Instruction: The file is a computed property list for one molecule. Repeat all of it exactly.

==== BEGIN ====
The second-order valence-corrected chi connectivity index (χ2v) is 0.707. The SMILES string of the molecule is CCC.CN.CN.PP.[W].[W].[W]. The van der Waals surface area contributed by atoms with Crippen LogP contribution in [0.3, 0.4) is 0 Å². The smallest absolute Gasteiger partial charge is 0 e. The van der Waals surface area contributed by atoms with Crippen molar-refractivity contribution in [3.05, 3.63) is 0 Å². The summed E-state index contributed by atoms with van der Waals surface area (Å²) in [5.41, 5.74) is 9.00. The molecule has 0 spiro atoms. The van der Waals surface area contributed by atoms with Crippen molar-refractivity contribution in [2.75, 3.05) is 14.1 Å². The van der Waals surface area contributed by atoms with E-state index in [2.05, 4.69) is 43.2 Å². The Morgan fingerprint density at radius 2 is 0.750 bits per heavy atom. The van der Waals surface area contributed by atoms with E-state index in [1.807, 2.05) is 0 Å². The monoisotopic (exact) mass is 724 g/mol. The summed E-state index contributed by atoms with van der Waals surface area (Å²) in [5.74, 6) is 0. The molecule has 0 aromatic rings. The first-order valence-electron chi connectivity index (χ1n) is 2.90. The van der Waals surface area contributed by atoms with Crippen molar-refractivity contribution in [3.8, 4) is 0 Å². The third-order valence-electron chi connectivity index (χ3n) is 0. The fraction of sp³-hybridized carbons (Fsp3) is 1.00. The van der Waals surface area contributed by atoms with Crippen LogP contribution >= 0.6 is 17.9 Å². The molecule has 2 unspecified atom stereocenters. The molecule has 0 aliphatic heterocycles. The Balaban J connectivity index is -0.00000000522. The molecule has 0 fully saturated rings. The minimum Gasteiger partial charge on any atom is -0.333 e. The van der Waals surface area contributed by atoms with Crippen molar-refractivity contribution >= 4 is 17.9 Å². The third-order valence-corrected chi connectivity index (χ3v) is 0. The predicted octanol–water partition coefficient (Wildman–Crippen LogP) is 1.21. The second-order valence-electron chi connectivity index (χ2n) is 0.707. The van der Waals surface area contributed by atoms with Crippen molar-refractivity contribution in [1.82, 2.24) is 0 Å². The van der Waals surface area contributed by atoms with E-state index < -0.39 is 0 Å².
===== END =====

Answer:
The second-order valence-corrected chi connectivity index (χ2v) is 0.707. The SMILES string of the molecule is CCC.CN.CN.PP.[W].[W].[W]. The van der Waals surface area contributed by atoms with Crippen LogP contribution in [0.3, 0.4) is 0 Å². The smallest absolute Gasteiger partial charge is 0 e. The van der Waals surface area contributed by atoms with Crippen molar-refractivity contribution in [3.05, 3.63) is 0 Å². The summed E-state index contributed by atoms with van der Waals surface area (Å²) in [5.41, 5.74) is 9.00. The molecule has 0 spiro atoms. The van der Waals surface area contributed by atoms with Crippen molar-refractivity contribution in [2.75, 3.05) is 14.1 Å². The van der Waals surface area contributed by atoms with E-state index in [2.05, 4.69) is 43.2 Å². The Morgan fingerprint density at radius 2 is 0.750 bits per heavy atom. The van der Waals surface area contributed by atoms with E-state index in [1.807, 2.05) is 0 Å². The monoisotopic (exact) mass is 724 g/mol. The summed E-state index contributed by atoms with van der Waals surface area (Å²) in [5.74, 6) is 0. The molecule has 0 aromatic rings. The first-order valence-electron chi connectivity index (χ1n) is 2.90. The van der Waals surface area contributed by atoms with Crippen molar-refractivity contribution in [3.8, 4) is 0 Å². The third-order valence-electron chi connectivity index (χ3n) is 0. The fraction of sp³-hybridized carbons (Fsp3) is 1.00. The van der Waals surface area contributed by atoms with Crippen LogP contribution >= 0.6 is 17.9 Å². The molecule has 2 unspecified atom stereocenters. The molecule has 0 aliphatic heterocycles. The Balaban J connectivity index is -0.00000000522. The molecule has 0 fully saturated rings. The minimum Gasteiger partial charge on any atom is -0.333 e. The van der Waals surface area contributed by atoms with Crippen molar-refractivity contribution >= 4 is 17.9 Å². The third-order valence-corrected chi connectivity index (χ3v) is 0. The predicted octanol–water partition coefficient (Wildman–Crippen LogP) is 1.21. The second-order valence-electron chi connectivity index (χ2n) is 0.707. The van der Waals surface area contributed by atoms with Crippen molar-refractivity contribution in [1.82, 2.24) is 0 Å². The van der Waals surface area contributed by atoms with E-state index < -0.39 is 0 Å².